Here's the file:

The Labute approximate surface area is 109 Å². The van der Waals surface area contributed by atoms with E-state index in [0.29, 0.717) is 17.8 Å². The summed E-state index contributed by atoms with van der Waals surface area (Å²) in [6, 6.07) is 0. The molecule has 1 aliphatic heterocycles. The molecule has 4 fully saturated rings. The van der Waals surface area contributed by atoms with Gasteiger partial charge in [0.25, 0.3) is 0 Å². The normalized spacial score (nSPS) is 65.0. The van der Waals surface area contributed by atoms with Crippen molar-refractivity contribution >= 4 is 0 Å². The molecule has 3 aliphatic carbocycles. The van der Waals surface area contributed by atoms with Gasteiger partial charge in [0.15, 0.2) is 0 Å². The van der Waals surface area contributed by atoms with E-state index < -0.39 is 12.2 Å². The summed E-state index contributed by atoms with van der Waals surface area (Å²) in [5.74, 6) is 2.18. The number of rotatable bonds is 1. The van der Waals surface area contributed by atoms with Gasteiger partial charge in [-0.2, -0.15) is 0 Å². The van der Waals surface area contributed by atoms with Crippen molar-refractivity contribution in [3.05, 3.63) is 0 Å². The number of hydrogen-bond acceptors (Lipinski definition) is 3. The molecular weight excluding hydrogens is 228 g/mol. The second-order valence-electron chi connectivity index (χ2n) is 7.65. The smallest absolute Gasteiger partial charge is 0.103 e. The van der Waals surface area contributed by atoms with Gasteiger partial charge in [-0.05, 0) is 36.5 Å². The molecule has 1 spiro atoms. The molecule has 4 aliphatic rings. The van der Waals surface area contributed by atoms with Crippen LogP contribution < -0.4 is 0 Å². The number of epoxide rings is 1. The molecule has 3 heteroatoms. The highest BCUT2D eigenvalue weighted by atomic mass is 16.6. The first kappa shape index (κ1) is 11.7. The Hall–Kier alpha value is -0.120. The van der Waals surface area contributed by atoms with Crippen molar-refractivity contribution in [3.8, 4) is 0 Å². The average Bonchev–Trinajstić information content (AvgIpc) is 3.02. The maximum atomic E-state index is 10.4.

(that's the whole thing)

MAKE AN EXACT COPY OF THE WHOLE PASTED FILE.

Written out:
The Labute approximate surface area is 109 Å². The van der Waals surface area contributed by atoms with E-state index in [0.29, 0.717) is 17.8 Å². The summed E-state index contributed by atoms with van der Waals surface area (Å²) in [6, 6.07) is 0. The molecule has 1 aliphatic heterocycles. The molecule has 4 fully saturated rings. The van der Waals surface area contributed by atoms with Gasteiger partial charge in [0.25, 0.3) is 0 Å². The normalized spacial score (nSPS) is 65.0. The van der Waals surface area contributed by atoms with Crippen molar-refractivity contribution >= 4 is 0 Å². The molecule has 3 aliphatic carbocycles. The van der Waals surface area contributed by atoms with Gasteiger partial charge in [0.15, 0.2) is 0 Å². The van der Waals surface area contributed by atoms with E-state index < -0.39 is 12.2 Å². The summed E-state index contributed by atoms with van der Waals surface area (Å²) in [5.74, 6) is 2.18. The number of rotatable bonds is 1. The van der Waals surface area contributed by atoms with Gasteiger partial charge in [-0.2, -0.15) is 0 Å². The van der Waals surface area contributed by atoms with Crippen molar-refractivity contribution in [3.05, 3.63) is 0 Å². The number of hydrogen-bond acceptors (Lipinski definition) is 3. The molecular weight excluding hydrogens is 228 g/mol. The second-order valence-electron chi connectivity index (χ2n) is 7.65. The smallest absolute Gasteiger partial charge is 0.103 e. The van der Waals surface area contributed by atoms with Gasteiger partial charge in [-0.05, 0) is 36.5 Å². The molecule has 1 spiro atoms. The molecule has 4 aliphatic rings. The van der Waals surface area contributed by atoms with Crippen LogP contribution < -0.4 is 0 Å². The number of epoxide rings is 1. The molecule has 3 heteroatoms. The highest BCUT2D eigenvalue weighted by atomic mass is 16.6. The first kappa shape index (κ1) is 11.7. The Hall–Kier alpha value is -0.120. The van der Waals surface area contributed by atoms with Crippen molar-refractivity contribution in [3.8, 4) is 0 Å². The average Bonchev–Trinajstić information content (AvgIpc) is 3.02. The maximum atomic E-state index is 10.4.